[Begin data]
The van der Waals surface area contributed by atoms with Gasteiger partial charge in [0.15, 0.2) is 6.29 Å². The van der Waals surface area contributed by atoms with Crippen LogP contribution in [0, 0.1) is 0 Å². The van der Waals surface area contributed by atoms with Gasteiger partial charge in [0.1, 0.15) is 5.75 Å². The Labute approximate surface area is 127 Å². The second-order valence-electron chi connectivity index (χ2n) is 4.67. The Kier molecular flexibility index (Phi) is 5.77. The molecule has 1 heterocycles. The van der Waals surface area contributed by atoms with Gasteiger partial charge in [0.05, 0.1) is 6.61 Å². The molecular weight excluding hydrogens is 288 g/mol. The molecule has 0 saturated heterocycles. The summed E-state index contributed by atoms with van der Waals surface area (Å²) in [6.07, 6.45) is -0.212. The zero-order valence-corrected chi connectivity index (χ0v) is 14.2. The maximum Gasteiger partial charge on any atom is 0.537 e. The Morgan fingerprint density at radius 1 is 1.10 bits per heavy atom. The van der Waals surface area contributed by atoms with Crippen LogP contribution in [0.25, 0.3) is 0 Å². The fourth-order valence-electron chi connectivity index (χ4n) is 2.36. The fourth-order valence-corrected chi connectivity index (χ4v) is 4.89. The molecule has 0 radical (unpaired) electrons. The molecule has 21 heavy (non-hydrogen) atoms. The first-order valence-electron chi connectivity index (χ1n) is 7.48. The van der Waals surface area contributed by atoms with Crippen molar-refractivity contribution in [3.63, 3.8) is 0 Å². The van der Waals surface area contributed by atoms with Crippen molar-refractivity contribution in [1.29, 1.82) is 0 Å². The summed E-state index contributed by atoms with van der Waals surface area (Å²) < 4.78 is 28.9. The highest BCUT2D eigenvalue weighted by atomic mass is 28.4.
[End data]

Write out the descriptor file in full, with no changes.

The van der Waals surface area contributed by atoms with Gasteiger partial charge in [0.15, 0.2) is 6.29 Å². The van der Waals surface area contributed by atoms with Crippen LogP contribution in [0, 0.1) is 0 Å². The van der Waals surface area contributed by atoms with Gasteiger partial charge in [0.1, 0.15) is 5.75 Å². The Labute approximate surface area is 127 Å². The second-order valence-electron chi connectivity index (χ2n) is 4.67. The Kier molecular flexibility index (Phi) is 5.77. The molecule has 1 heterocycles. The van der Waals surface area contributed by atoms with Gasteiger partial charge in [0.05, 0.1) is 6.61 Å². The molecular weight excluding hydrogens is 288 g/mol. The molecule has 0 saturated heterocycles. The summed E-state index contributed by atoms with van der Waals surface area (Å²) in [6.07, 6.45) is -0.212. The zero-order valence-corrected chi connectivity index (χ0v) is 14.2. The maximum Gasteiger partial charge on any atom is 0.537 e. The Morgan fingerprint density at radius 1 is 1.10 bits per heavy atom. The van der Waals surface area contributed by atoms with Crippen LogP contribution in [0.25, 0.3) is 0 Å². The fourth-order valence-electron chi connectivity index (χ4n) is 2.36. The fourth-order valence-corrected chi connectivity index (χ4v) is 4.89. The molecule has 0 radical (unpaired) electrons. The molecule has 21 heavy (non-hydrogen) atoms. The first-order valence-electron chi connectivity index (χ1n) is 7.48. The van der Waals surface area contributed by atoms with Crippen molar-refractivity contribution in [3.63, 3.8) is 0 Å². The van der Waals surface area contributed by atoms with Crippen molar-refractivity contribution in [1.29, 1.82) is 0 Å². The summed E-state index contributed by atoms with van der Waals surface area (Å²) < 4.78 is 28.9. The highest BCUT2D eigenvalue weighted by atomic mass is 28.4.